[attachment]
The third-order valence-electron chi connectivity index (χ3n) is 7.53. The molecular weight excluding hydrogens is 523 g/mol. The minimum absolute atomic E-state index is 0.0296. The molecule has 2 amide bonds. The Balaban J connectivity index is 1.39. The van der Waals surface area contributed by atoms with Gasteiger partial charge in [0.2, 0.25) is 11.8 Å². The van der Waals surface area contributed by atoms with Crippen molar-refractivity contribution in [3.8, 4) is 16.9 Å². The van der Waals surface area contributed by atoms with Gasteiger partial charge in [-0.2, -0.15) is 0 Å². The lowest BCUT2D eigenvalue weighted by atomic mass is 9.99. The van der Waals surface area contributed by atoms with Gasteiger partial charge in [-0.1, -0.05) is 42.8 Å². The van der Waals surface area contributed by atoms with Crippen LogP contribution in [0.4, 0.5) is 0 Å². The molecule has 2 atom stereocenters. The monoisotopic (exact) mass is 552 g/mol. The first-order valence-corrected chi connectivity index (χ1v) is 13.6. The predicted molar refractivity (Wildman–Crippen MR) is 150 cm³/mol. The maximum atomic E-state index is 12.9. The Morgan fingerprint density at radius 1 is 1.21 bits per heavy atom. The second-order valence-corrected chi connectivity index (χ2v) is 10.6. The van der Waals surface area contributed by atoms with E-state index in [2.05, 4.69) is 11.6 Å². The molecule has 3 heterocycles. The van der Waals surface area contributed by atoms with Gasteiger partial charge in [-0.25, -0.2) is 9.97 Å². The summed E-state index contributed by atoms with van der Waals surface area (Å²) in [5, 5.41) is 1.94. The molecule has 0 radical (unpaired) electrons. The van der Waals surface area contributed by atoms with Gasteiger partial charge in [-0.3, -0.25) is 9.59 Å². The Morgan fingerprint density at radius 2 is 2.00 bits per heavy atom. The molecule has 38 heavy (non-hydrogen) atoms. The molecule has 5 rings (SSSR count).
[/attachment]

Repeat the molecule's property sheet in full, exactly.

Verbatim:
The third-order valence-electron chi connectivity index (χ3n) is 7.53. The molecular weight excluding hydrogens is 523 g/mol. The minimum absolute atomic E-state index is 0.0296. The molecule has 2 amide bonds. The Balaban J connectivity index is 1.39. The van der Waals surface area contributed by atoms with Gasteiger partial charge in [0.2, 0.25) is 11.8 Å². The van der Waals surface area contributed by atoms with Crippen molar-refractivity contribution in [3.8, 4) is 16.9 Å². The van der Waals surface area contributed by atoms with Gasteiger partial charge in [-0.2, -0.15) is 0 Å². The lowest BCUT2D eigenvalue weighted by atomic mass is 9.99. The van der Waals surface area contributed by atoms with Gasteiger partial charge in [-0.1, -0.05) is 42.8 Å². The van der Waals surface area contributed by atoms with Crippen LogP contribution in [0.4, 0.5) is 0 Å². The molecule has 2 atom stereocenters. The monoisotopic (exact) mass is 552 g/mol. The first-order valence-corrected chi connectivity index (χ1v) is 13.6. The predicted molar refractivity (Wildman–Crippen MR) is 150 cm³/mol. The maximum atomic E-state index is 12.9. The Morgan fingerprint density at radius 1 is 1.21 bits per heavy atom. The second-order valence-corrected chi connectivity index (χ2v) is 10.6. The van der Waals surface area contributed by atoms with E-state index in [2.05, 4.69) is 11.6 Å². The molecule has 3 heterocycles. The van der Waals surface area contributed by atoms with Gasteiger partial charge in [-0.25, -0.2) is 9.97 Å². The summed E-state index contributed by atoms with van der Waals surface area (Å²) in [5, 5.41) is 1.94. The molecule has 0 radical (unpaired) electrons. The van der Waals surface area contributed by atoms with Gasteiger partial charge in [-0.3, -0.25) is 9.59 Å². The Morgan fingerprint density at radius 2 is 2.00 bits per heavy atom. The molecule has 38 heavy (non-hydrogen) atoms. The molecule has 5 rings (SSSR count).